But here and now we find joy in God’s Word.  First it reminds us who we are and whose we are.  We are children of God.  When Jesus says, ‘Let the children come to me and do not forbid them, for to such belongs the Kingdom of God.’   Does that mean you have to be a runny-nosed toddler to enter the Kingdom?  No, it means that you enter by means of a child-like trust.   And that in itself is a joyous thing.  Not every child is so fortunate, but I can remember those days of childhood, when I never had to worry about having meals on the table, or clothes to wear to school, or a safe home to live in.  I could rest assured that my parents would provide those things.  I’m sure a lot of us could say, “we didn’t know how good we had it.”    Well we still have it pretty good.  Our heavenly Father provides enough and more.  Sure there are people who have it better than we do.  There are people who are a lot worse off than us.   But God has shown throughout our lives that we can rely on Him to send the life-giving rain, and everything else we need to live healthy and productive lives.   We belong to a loving and giving Heavenly Parent, who is worthy of our trust and praise.   You can bask in that promise.  God will not forsake us.  He says so in His Word.

Secondly, the Word gives us strength to live and serve in a challenging world.  Those stories of Jesus’ encounters with needy people, belligerent people, dangerous people help us understand our call to discipleship.  We too will face rejection as we share the Word.  Jesus experienced it and went on in faithful service to His heavenly Father.  We learn from Him to be steadfast in our witness. We too will have truly meaningful encounters as we share the love of God.  ‘Before Covid,’ or BC as I’ve come to call it, our doorbell rang, and I met the nicest gentleman. He is one of many military veterans struggling to survive, needing a little help with food. And he’s black, which doesn’t help in this society.  We talked for a half hour about his life story.  Yes, I gave him some food.  But he shared with me a story of sacrifice and struggle, faith and hope that enriched me.  We are blessed to be a blessing, but when you share the love of Christ it does not return to you empty.  It gives you goosebumps to be an instrument of the love of God.   Read those stories of Jesus’ compassion in the Bible, and put yourself in the shoes of those people who gave and received.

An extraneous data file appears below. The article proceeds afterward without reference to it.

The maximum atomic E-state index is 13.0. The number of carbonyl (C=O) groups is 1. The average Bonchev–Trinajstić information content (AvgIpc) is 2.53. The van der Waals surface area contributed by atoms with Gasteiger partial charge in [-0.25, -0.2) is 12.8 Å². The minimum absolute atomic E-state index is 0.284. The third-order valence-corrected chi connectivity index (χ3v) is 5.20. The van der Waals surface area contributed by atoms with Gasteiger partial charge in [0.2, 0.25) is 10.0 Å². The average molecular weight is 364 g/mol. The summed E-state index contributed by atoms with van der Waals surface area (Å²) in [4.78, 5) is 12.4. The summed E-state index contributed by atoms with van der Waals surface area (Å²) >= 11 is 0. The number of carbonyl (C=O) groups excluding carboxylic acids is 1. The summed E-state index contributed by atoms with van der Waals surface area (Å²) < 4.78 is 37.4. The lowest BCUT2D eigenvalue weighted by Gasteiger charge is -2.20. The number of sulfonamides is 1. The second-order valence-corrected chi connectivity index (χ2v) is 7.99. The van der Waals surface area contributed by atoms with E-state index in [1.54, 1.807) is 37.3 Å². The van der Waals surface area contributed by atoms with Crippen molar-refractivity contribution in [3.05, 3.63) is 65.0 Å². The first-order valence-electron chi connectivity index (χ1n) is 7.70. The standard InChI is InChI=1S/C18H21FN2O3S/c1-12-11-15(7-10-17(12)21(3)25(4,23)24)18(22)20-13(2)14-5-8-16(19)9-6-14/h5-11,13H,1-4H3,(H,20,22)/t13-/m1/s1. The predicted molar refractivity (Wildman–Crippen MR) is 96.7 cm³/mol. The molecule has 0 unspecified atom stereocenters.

Finally, the Word of God makes us people of hope.   The Apostle Paul writes in I Thessalonians 4:  “We do not want you to be uninformed about those who have died, so that you may not grieve as others do who have no hope.”  Funeral services have been disrupted during the pandemic.  Small family- only services have replaced the packed church followed by lunch.  That’s been hard on people.  Still, it’s better than simply having a loved one cremated or buried with no funeral, no belief in life beyond the grave!   How sad and empty is that!  The promise of the resurrection is freely given to anyone who will listen and believe.    In the short term most people are very responsible—they have jobs, retirement savings, an exercise routine, a healthy diet….   But they forget about what is arguably the most important part of life--- a living relationship of trust with their Creator and a solid belief in God’s promise of everlasting life.  They’ve opted for a life separated from God.  Crowds of people are choosing that as the final outcome of their life.   Not only that, but they are promoting their godless views, urging others to abandon their beliefs.  It’s all based on the premise that they can judge what is true and what is not using logic or common sense.  But the Universe is filled with mysteries we will never solve and wonders beyond explanation.  To think that our small minds can make a decision about the existence of God is an outlandish case of arrogance.  Hope is grounded in a humble walk with God.